March 18, 2002 7:05 AM PST
Handspring trots out Treo Mail
Treo Mail, the new service, was released Monday in its beta version. The software, which only works on Treo communicators, is available for a limited time at Handspring.com.
The Treo is one of a few devices on the market that combine cell phones and personal digital assistants. Samsung's SPH-I300 and Kyocera's QCP-6035 "smart phone" are others. Research In Motion has also recently added voice capabilities to its BlackBerry e-mail device. Palm, which leads the market in PDAs, has not released a converged device, but just announced two new color-screen handhelds.
Treo Mail will allow people to access e-mail from their desktops, and is designed to work with Microsoft's Outlook/Exchange software, the company said. Handspring is soliciting feedback on the beta version and plans to start selling subscriptions when the commercial version is released in mid-2002.
Analysts were skeptical about Handspring's ability to deliver "always on" e-mail to the Handspring Treo. The new software includes handheld software, PC desktop software and a service center that stores messages and then forwards them when the communicator is back in range. It runs on technology from Visto Corporation. The service offers encryption and allows people to select filters to allow only some messages to reach Treo from their desktop.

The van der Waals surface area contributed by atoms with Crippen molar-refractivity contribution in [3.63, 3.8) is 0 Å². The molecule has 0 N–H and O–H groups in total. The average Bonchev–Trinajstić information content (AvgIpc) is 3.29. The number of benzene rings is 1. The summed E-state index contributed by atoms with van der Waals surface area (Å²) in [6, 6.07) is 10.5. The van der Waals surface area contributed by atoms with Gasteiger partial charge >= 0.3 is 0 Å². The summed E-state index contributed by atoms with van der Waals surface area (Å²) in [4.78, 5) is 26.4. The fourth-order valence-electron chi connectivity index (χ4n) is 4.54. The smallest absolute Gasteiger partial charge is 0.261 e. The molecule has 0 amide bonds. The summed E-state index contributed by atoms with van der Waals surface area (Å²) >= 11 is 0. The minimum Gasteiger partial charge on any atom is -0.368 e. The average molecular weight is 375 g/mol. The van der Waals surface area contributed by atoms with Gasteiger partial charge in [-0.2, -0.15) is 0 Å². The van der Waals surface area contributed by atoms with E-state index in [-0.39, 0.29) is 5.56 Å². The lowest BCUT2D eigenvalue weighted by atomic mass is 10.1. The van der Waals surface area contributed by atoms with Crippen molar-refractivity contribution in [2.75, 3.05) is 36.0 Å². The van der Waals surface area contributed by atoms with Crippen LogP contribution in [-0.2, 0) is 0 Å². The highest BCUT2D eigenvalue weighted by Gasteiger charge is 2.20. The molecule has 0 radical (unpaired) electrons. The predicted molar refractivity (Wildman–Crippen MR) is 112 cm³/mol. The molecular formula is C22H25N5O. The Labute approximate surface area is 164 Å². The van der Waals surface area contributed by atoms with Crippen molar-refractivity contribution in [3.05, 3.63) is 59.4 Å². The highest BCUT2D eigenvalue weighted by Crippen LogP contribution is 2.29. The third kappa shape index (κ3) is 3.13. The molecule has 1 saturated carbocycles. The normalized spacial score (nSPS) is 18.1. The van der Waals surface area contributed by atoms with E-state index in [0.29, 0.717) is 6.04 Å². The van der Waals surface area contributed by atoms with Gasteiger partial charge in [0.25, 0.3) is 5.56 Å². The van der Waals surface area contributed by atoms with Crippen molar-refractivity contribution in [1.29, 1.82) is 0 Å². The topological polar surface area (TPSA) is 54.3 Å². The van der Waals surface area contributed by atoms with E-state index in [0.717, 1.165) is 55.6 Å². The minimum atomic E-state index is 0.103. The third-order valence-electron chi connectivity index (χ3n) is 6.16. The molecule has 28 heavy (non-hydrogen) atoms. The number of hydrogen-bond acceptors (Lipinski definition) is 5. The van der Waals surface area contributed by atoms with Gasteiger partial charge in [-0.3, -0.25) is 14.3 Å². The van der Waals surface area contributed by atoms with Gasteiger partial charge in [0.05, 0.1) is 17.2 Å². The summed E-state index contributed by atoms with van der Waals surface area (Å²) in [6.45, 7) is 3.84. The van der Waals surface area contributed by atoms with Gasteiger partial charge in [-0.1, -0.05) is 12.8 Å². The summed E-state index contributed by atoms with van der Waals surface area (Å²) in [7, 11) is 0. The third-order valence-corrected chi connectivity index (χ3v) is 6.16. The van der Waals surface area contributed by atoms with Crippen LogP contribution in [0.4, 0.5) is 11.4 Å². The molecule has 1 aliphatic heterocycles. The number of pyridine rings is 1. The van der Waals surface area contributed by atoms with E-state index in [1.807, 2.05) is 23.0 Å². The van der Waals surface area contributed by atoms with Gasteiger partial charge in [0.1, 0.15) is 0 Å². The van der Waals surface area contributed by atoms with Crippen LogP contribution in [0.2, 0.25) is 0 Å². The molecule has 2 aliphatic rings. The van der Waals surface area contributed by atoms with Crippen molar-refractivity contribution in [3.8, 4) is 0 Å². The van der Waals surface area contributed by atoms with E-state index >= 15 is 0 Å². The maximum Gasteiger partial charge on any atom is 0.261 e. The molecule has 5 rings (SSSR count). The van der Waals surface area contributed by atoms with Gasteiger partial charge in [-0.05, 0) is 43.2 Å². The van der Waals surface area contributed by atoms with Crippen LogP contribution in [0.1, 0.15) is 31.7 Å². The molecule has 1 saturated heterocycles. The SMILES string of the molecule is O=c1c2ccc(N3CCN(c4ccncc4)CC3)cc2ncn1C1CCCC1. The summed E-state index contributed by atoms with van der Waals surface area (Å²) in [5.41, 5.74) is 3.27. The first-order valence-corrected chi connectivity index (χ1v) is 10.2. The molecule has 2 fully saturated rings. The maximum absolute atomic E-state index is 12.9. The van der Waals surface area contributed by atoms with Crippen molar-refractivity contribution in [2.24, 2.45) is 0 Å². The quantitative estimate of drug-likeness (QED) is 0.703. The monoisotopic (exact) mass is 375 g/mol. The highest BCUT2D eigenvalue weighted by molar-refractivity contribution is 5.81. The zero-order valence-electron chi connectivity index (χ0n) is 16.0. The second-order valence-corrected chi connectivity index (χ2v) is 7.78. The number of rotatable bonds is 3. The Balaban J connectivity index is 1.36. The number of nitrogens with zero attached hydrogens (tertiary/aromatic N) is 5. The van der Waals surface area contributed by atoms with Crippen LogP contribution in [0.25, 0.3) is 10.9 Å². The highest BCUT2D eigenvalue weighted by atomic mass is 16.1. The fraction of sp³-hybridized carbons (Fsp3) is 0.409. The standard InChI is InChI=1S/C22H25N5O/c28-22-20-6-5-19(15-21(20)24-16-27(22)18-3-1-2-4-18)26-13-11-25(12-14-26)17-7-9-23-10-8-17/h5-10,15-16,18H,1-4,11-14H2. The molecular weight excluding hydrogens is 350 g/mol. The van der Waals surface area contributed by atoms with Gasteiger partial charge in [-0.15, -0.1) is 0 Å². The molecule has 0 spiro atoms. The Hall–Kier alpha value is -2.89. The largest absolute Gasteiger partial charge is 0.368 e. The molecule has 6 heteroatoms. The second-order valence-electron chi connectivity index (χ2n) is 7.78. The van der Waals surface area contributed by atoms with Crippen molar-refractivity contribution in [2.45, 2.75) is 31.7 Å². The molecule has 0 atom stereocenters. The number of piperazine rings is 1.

The service comes in two versions: The corporate edition for business professionals is designed to access a Microsoft Outlook/Exchange e-mail account behind a corporate firewall. The Internet edition is designed for users of a personal e-mail account offered by a service provider such as EarthLink or Yahoo.
Handspring has announced several other expansions in its Treo business, including a move into Europe and more deals with carriers. The company is likely to keep broadening its Treo business, analysts said.
"Handspring has amassed eight carrier agreements for the Treo in the last 40 days and could very well add a few more before the close of the March quarter," said Matt Lewis, a SoundView Technology analyst, in a research note.